• What about Lollius’ significantly delayed payment of Paulla? Does that change your impression of him – or, for that matter, of her?
  • And what about little Lollia?

We continue today with the next story in the sequence, which you can find at this link on the Version Alpha Wiki site if you’d like. Little Quartus is born, though of course he has no name yet … and he’s really not “little” Quartus, either:

quīnque post hōrās, Lollia īnfantem magnum partūrit. “heus!” exclāmat Paulla, “fortasse Herculēs nōmen aptissimum est!” Lollia rīdēre cōnātur; difficile tamen est eī rīdēre, quod corpus tōtum maximē dolet. “dīs grātiās agō,” tandem susurrat, “quod Herculēs alter nōn est hic īnfāns! sī enim Herculēs adest, nōnne Iphiclēs ipse in ūterō nunc iam manet? perīre mālō quam alterum īnfantem tam magnum partūrīre!”

Paulla et Lollia rīsibus et cachinnīs sē trādunt; Maccia quoque rīdēre cōnātur. subitō Lollius iānuam aperit et, “heus!” inquit, “nōnne vīcīnī mē arcessunt? quid accidit?” obstētrīcem īnfantemque cōnspicātur et “ō Maccia mea!” exclāmat. “nōnne fēlīcissimus sum omnium cīvium Herculānēnsium? quam pulcher, quam magnus est hic puer!”

Paulla īnfantem in pavīmentō pōnit et Lollius celeriter eum manibus tollit. “mī fīlī, mī fīlī,” Lollius iterum iterumque cantat.

quid respondētis, amīcī?

I’ve given you a lot of questions to ponder today, so I think we’ll save questions for this story until tomorrow. We’ll also look at the next story in the sequence, as familia Lollia celebrates Quartus’ diēs lūstricus with some generous help from their patrōnus. intereā, grātiās maximās omnibus iam legentibus et respondentibus.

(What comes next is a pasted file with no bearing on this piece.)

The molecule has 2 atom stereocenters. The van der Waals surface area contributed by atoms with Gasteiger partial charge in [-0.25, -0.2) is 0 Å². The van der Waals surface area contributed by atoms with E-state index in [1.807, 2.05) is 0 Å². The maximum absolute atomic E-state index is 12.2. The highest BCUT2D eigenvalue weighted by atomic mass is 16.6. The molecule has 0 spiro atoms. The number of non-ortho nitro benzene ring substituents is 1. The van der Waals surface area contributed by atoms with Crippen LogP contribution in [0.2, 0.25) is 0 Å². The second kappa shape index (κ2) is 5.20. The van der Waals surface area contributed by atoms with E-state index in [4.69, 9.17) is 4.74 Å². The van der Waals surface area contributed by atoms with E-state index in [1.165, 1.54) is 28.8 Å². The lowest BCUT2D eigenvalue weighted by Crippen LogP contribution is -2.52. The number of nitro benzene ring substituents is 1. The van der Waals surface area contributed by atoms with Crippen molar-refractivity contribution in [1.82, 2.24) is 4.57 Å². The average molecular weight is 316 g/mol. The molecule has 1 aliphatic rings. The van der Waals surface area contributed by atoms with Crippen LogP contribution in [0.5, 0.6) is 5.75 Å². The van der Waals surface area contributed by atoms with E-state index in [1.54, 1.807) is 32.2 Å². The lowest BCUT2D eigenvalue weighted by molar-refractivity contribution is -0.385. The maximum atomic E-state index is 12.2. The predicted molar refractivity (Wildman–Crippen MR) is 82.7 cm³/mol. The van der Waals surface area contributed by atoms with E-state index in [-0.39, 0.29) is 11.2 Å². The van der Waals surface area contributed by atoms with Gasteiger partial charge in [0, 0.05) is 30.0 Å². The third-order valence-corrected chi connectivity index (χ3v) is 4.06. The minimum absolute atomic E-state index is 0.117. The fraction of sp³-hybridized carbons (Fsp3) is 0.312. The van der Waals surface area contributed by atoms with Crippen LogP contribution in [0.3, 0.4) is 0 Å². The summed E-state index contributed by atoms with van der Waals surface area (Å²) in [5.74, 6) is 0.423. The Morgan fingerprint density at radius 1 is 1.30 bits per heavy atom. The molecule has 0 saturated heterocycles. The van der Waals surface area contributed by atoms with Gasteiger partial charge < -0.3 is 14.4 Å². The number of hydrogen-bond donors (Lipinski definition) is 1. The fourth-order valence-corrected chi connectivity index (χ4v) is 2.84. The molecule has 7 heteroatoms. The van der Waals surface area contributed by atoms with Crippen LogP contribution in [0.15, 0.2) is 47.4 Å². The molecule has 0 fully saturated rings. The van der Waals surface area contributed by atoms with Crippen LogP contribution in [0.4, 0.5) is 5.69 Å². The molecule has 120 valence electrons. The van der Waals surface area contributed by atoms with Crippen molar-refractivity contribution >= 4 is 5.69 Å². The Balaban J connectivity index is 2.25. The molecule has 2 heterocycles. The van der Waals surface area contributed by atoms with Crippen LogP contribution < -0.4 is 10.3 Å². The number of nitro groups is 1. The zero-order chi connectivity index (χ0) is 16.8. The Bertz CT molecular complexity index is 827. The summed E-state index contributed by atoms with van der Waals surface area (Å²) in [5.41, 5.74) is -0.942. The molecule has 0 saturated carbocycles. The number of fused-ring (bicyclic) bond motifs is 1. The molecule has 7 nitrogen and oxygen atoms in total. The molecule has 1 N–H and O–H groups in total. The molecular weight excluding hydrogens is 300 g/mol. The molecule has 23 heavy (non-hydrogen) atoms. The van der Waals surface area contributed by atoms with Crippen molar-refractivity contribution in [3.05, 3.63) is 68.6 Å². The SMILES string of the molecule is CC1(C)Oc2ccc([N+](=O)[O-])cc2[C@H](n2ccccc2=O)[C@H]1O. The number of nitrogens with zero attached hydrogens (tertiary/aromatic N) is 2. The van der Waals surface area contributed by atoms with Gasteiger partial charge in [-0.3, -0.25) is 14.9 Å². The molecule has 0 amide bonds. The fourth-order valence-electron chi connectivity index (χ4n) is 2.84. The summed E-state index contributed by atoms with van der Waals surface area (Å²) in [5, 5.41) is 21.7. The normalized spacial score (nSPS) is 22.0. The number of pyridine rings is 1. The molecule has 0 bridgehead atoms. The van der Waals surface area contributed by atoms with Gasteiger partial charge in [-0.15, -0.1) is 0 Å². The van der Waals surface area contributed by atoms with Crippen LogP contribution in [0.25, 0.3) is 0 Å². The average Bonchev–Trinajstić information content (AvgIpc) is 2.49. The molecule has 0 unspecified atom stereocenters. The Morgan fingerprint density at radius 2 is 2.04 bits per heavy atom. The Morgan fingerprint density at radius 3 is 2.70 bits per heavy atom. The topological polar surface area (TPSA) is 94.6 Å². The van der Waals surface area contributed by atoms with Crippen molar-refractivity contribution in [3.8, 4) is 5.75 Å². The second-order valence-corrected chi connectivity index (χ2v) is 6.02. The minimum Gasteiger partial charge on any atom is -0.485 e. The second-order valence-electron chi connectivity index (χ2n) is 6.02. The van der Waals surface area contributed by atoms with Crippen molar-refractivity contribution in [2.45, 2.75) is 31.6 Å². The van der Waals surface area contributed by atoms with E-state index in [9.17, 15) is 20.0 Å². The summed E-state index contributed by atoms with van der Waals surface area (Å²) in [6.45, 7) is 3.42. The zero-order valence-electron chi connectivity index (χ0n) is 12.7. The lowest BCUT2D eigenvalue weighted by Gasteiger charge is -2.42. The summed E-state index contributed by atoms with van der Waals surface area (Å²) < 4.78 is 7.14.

Published in: on July 21, 2010 at 12:35 pm  Comments (4)  
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4 CommentsLeave a comment

  1. I have been following the debate on Best Practices as well, and I do like your mission statement. My problem with differentiated instruction is simply implementation. I’m a beginning teacher still figuring things out, and the idea of (a) determining the current level of each student, (b) creating/finding materials targeted at that level, (c) using those materials in such a way so that everyone knows what they’re doing and is comfortable with it, and (d) bringing everyone back together seems so overwhelming. I think I just need some concrete examples, which I hope to obtain from the list as well as you.

  2. Yes, implementation is the tricky part even for veteran teachers! The problem is that, for the most part, we did our learning in undifferentiated classrooms, where everyone (supposedly) did the same thing at the same time. Time and activities were the constant, but quality and learning were the variables. It’s very hard to make the shift … to imagine a world where everybody is expected to learn, and to learn well, but they do different things and take different amounts of time to get there.

    I’ll try to give some concrete examples in tomorrow’s blog post, and on Best Practices as well. grātiās tibi maximās for joining in the conversation here!

  3. […] Latin teachers are moving away from a lockstep “delivery” of a unitary curriculum. I loved this comment on yesterday’s blog post from a young teacher, who […]

  4. […] survival strategies – things like how to implement differentiated lessons in a Latin class, as Magistrastein noted on Wednesday, or how to reconcile the anti-homework movement with a concern that language learners need more […]